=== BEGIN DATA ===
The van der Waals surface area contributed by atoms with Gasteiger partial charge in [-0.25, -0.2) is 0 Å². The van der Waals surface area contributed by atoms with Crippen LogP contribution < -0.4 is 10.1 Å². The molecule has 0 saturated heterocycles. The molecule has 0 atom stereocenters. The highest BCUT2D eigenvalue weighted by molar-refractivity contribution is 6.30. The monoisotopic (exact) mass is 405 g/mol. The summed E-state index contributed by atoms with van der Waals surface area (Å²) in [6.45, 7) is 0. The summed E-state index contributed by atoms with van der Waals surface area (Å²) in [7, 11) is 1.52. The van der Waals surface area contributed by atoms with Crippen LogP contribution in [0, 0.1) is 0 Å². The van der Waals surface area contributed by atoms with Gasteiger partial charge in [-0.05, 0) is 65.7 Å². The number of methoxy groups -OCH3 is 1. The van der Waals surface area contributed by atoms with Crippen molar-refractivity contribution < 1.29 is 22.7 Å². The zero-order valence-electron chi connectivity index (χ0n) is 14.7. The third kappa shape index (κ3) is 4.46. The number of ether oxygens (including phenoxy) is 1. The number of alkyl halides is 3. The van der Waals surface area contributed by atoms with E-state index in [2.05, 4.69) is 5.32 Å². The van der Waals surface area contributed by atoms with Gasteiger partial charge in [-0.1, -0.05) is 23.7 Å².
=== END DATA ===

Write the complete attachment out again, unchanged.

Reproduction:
The van der Waals surface area contributed by atoms with Gasteiger partial charge in [-0.25, -0.2) is 0 Å². The van der Waals surface area contributed by atoms with Crippen LogP contribution < -0.4 is 10.1 Å². The molecule has 0 saturated heterocycles. The molecule has 0 atom stereocenters. The highest BCUT2D eigenvalue weighted by molar-refractivity contribution is 6.30. The monoisotopic (exact) mass is 405 g/mol. The summed E-state index contributed by atoms with van der Waals surface area (Å²) in [6.45, 7) is 0. The summed E-state index contributed by atoms with van der Waals surface area (Å²) in [7, 11) is 1.52. The van der Waals surface area contributed by atoms with Crippen LogP contribution in [0, 0.1) is 0 Å². The van der Waals surface area contributed by atoms with Gasteiger partial charge in [-0.05, 0) is 65.7 Å². The number of methoxy groups -OCH3 is 1. The van der Waals surface area contributed by atoms with Crippen molar-refractivity contribution < 1.29 is 22.7 Å². The zero-order valence-electron chi connectivity index (χ0n) is 14.7. The third kappa shape index (κ3) is 4.46. The number of ether oxygens (including phenoxy) is 1. The number of alkyl halides is 3. The van der Waals surface area contributed by atoms with E-state index in [2.05, 4.69) is 5.32 Å². The van der Waals surface area contributed by atoms with Gasteiger partial charge in [-0.1, -0.05) is 23.7 Å².